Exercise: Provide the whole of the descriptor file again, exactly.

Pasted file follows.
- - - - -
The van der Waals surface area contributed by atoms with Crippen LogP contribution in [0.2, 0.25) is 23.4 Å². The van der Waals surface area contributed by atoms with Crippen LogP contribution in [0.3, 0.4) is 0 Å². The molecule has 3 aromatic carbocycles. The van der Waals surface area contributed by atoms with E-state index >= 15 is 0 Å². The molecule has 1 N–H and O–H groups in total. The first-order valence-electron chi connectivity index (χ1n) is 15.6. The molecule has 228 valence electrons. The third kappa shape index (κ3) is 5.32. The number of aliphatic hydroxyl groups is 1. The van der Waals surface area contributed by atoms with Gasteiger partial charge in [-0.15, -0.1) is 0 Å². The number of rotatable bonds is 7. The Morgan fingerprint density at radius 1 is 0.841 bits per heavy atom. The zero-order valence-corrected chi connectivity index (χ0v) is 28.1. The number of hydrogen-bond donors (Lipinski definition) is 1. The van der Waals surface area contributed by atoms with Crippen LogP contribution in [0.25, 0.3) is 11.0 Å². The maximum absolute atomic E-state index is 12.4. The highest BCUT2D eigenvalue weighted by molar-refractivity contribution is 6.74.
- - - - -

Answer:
The van der Waals surface area contributed by atoms with Crippen LogP contribution in [0.2, 0.25) is 23.4 Å². The van der Waals surface area contributed by atoms with Crippen LogP contribution in [0.3, 0.4) is 0 Å². The molecule has 3 aromatic carbocycles. The van der Waals surface area contributed by atoms with E-state index >= 15 is 0 Å². The molecule has 1 N–H and O–H groups in total. The first-order valence-electron chi connectivity index (χ1n) is 15.6. The molecule has 228 valence electrons. The third kappa shape index (κ3) is 5.32. The number of aliphatic hydroxyl groups is 1. The van der Waals surface area contributed by atoms with Gasteiger partial charge in [-0.15, -0.1) is 0 Å². The number of rotatable bonds is 7. The Morgan fingerprint density at radius 1 is 0.841 bits per heavy atom. The zero-order valence-corrected chi connectivity index (χ0v) is 28.1. The number of hydrogen-bond donors (Lipinski definition) is 1. The van der Waals surface area contributed by atoms with Crippen LogP contribution in [0.25, 0.3) is 11.0 Å². The maximum absolute atomic E-state index is 12.4. The highest BCUT2D eigenvalue weighted by molar-refractivity contribution is 6.74.